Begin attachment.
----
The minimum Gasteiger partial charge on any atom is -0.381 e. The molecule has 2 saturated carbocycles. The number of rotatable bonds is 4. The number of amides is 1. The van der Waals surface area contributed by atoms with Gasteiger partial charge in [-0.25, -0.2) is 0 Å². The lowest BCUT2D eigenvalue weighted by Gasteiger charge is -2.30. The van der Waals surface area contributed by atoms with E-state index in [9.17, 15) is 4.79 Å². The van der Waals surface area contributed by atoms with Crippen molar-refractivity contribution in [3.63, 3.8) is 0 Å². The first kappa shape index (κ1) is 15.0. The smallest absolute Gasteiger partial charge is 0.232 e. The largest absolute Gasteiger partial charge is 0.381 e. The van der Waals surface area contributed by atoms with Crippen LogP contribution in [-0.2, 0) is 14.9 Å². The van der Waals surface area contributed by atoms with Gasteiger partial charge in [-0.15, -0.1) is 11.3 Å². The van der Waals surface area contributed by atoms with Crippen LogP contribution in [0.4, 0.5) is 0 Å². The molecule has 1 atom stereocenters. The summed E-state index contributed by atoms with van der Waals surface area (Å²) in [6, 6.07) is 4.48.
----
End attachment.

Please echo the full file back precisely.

The minimum Gasteiger partial charge on any atom is -0.381 e. The molecule has 2 saturated carbocycles. The number of rotatable bonds is 4. The number of amides is 1. The van der Waals surface area contributed by atoms with Gasteiger partial charge in [-0.25, -0.2) is 0 Å². The lowest BCUT2D eigenvalue weighted by Gasteiger charge is -2.30. The van der Waals surface area contributed by atoms with E-state index in [9.17, 15) is 4.79 Å². The van der Waals surface area contributed by atoms with Crippen molar-refractivity contribution in [3.63, 3.8) is 0 Å². The first kappa shape index (κ1) is 15.0. The smallest absolute Gasteiger partial charge is 0.232 e. The largest absolute Gasteiger partial charge is 0.381 e. The van der Waals surface area contributed by atoms with Crippen LogP contribution in [-0.2, 0) is 14.9 Å². The van der Waals surface area contributed by atoms with Gasteiger partial charge in [-0.15, -0.1) is 11.3 Å². The van der Waals surface area contributed by atoms with Crippen LogP contribution in [0.4, 0.5) is 0 Å². The molecule has 1 atom stereocenters. The summed E-state index contributed by atoms with van der Waals surface area (Å²) in [6, 6.07) is 4.48.